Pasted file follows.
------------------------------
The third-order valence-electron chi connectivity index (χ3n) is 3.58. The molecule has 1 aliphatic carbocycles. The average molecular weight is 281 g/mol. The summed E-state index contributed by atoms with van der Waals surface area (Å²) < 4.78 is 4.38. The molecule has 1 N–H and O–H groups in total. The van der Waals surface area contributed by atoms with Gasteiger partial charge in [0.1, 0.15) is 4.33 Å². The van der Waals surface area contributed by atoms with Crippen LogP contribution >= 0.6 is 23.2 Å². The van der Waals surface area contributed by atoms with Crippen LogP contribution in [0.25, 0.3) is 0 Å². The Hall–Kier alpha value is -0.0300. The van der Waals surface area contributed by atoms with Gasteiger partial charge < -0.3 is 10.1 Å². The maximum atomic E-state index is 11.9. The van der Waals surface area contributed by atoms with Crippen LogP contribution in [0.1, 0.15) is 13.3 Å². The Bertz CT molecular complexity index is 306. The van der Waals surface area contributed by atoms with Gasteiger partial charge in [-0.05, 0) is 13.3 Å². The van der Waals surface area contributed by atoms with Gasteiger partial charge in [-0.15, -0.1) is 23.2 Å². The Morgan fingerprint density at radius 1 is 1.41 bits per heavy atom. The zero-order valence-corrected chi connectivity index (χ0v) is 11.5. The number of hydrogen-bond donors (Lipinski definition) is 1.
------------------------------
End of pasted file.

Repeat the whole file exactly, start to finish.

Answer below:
The third-order valence-electron chi connectivity index (χ3n) is 3.58. The molecule has 1 aliphatic carbocycles. The average molecular weight is 281 g/mol. The summed E-state index contributed by atoms with van der Waals surface area (Å²) < 4.78 is 4.38. The molecule has 1 N–H and O–H groups in total. The van der Waals surface area contributed by atoms with Gasteiger partial charge in [0.1, 0.15) is 4.33 Å². The van der Waals surface area contributed by atoms with Crippen LogP contribution >= 0.6 is 23.2 Å². The van der Waals surface area contributed by atoms with Crippen LogP contribution in [0.25, 0.3) is 0 Å². The Hall–Kier alpha value is -0.0300. The van der Waals surface area contributed by atoms with Gasteiger partial charge < -0.3 is 10.1 Å². The maximum atomic E-state index is 11.9. The van der Waals surface area contributed by atoms with Crippen LogP contribution in [0.1, 0.15) is 13.3 Å². The Bertz CT molecular complexity index is 306. The van der Waals surface area contributed by atoms with Gasteiger partial charge in [-0.05, 0) is 13.3 Å². The van der Waals surface area contributed by atoms with Gasteiger partial charge in [-0.15, -0.1) is 23.2 Å². The Morgan fingerprint density at radius 1 is 1.41 bits per heavy atom. The zero-order valence-corrected chi connectivity index (χ0v) is 11.5. The number of hydrogen-bond donors (Lipinski definition) is 1.